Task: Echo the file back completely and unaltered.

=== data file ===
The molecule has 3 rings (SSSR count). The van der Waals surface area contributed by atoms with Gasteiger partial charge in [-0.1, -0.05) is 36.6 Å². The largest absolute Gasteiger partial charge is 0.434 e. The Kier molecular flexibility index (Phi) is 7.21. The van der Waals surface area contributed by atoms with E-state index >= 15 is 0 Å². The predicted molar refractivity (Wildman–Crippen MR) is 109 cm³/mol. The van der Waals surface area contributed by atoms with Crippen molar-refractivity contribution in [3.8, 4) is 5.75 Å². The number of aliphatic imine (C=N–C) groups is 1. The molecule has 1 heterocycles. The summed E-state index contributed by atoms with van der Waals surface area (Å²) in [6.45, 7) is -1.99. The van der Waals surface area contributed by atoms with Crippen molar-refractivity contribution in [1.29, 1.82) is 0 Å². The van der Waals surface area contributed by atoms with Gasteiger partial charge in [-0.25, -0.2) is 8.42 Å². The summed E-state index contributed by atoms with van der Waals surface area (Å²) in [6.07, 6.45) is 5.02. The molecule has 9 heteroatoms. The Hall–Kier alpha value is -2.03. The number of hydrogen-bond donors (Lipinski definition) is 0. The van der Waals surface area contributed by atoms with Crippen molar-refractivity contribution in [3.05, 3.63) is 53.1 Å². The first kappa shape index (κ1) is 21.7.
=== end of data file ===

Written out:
The molecule has 3 rings (SSSR count). The van der Waals surface area contributed by atoms with Gasteiger partial charge in [-0.1, -0.05) is 36.6 Å². The largest absolute Gasteiger partial charge is 0.434 e. The Kier molecular flexibility index (Phi) is 7.21. The van der Waals surface area contributed by atoms with E-state index >= 15 is 0 Å². The predicted molar refractivity (Wildman–Crippen MR) is 109 cm³/mol. The van der Waals surface area contributed by atoms with Crippen molar-refractivity contribution in [3.8, 4) is 5.75 Å². The number of aliphatic imine (C=N–C) groups is 1. The molecule has 1 heterocycles. The summed E-state index contributed by atoms with van der Waals surface area (Å²) in [6.45, 7) is -1.99. The van der Waals surface area contributed by atoms with Crippen molar-refractivity contribution in [1.29, 1.82) is 0 Å². The van der Waals surface area contributed by atoms with Gasteiger partial charge in [-0.25, -0.2) is 8.42 Å². The summed E-state index contributed by atoms with van der Waals surface area (Å²) in [6.07, 6.45) is 5.02. The molecule has 9 heteroatoms. The Hall–Kier alpha value is -2.03. The number of hydrogen-bond donors (Lipinski definition) is 0. The van der Waals surface area contributed by atoms with Crippen molar-refractivity contribution in [3.05, 3.63) is 53.1 Å². The first kappa shape index (κ1) is 21.7.